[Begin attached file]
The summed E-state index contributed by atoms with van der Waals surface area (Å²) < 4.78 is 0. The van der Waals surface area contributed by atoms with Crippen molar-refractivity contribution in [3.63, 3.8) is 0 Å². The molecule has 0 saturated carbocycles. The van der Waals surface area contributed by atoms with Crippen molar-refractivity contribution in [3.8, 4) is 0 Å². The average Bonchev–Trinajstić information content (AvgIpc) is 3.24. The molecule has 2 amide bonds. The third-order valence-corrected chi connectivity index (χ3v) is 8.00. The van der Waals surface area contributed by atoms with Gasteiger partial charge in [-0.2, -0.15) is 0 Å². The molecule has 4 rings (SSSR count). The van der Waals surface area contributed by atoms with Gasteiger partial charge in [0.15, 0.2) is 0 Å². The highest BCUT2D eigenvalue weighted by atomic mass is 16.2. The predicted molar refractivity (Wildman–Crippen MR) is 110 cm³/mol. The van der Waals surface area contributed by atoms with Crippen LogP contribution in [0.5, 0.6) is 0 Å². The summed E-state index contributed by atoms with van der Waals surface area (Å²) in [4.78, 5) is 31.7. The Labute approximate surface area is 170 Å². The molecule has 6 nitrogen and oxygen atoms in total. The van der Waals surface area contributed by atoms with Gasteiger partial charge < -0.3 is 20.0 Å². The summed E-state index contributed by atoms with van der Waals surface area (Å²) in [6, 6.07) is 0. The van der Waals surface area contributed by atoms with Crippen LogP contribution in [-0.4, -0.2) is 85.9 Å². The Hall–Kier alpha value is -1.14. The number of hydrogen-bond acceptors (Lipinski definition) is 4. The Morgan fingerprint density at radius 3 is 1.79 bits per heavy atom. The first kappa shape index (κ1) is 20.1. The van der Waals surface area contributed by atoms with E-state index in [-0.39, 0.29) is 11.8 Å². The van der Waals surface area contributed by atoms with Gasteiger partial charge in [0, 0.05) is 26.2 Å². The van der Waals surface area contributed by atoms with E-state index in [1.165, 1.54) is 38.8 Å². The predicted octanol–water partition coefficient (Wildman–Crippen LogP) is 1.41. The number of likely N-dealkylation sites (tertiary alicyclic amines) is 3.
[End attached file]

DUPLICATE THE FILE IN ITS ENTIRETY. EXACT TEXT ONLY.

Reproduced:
The summed E-state index contributed by atoms with van der Waals surface area (Å²) < 4.78 is 0. The van der Waals surface area contributed by atoms with Crippen molar-refractivity contribution in [3.63, 3.8) is 0 Å². The molecule has 0 saturated carbocycles. The van der Waals surface area contributed by atoms with Crippen molar-refractivity contribution in [3.8, 4) is 0 Å². The average Bonchev–Trinajstić information content (AvgIpc) is 3.24. The molecule has 2 amide bonds. The third-order valence-corrected chi connectivity index (χ3v) is 8.00. The van der Waals surface area contributed by atoms with Gasteiger partial charge in [-0.2, -0.15) is 0 Å². The molecule has 4 rings (SSSR count). The van der Waals surface area contributed by atoms with Gasteiger partial charge in [0.15, 0.2) is 0 Å². The highest BCUT2D eigenvalue weighted by atomic mass is 16.2. The predicted molar refractivity (Wildman–Crippen MR) is 110 cm³/mol. The van der Waals surface area contributed by atoms with Crippen LogP contribution in [0.5, 0.6) is 0 Å². The summed E-state index contributed by atoms with van der Waals surface area (Å²) in [4.78, 5) is 31.7. The Labute approximate surface area is 170 Å². The molecule has 6 nitrogen and oxygen atoms in total. The van der Waals surface area contributed by atoms with Gasteiger partial charge < -0.3 is 20.0 Å². The summed E-state index contributed by atoms with van der Waals surface area (Å²) in [6, 6.07) is 0. The van der Waals surface area contributed by atoms with Crippen LogP contribution in [-0.4, -0.2) is 85.9 Å². The Hall–Kier alpha value is -1.14. The number of hydrogen-bond acceptors (Lipinski definition) is 4. The Morgan fingerprint density at radius 3 is 1.79 bits per heavy atom. The first kappa shape index (κ1) is 20.1. The van der Waals surface area contributed by atoms with E-state index in [-0.39, 0.29) is 11.8 Å². The van der Waals surface area contributed by atoms with Gasteiger partial charge in [0, 0.05) is 26.2 Å². The van der Waals surface area contributed by atoms with E-state index in [1.165, 1.54) is 38.8 Å². The predicted octanol–water partition coefficient (Wildman–Crippen LogP) is 1.41. The number of likely N-dealkylation sites (tertiary alicyclic amines) is 3.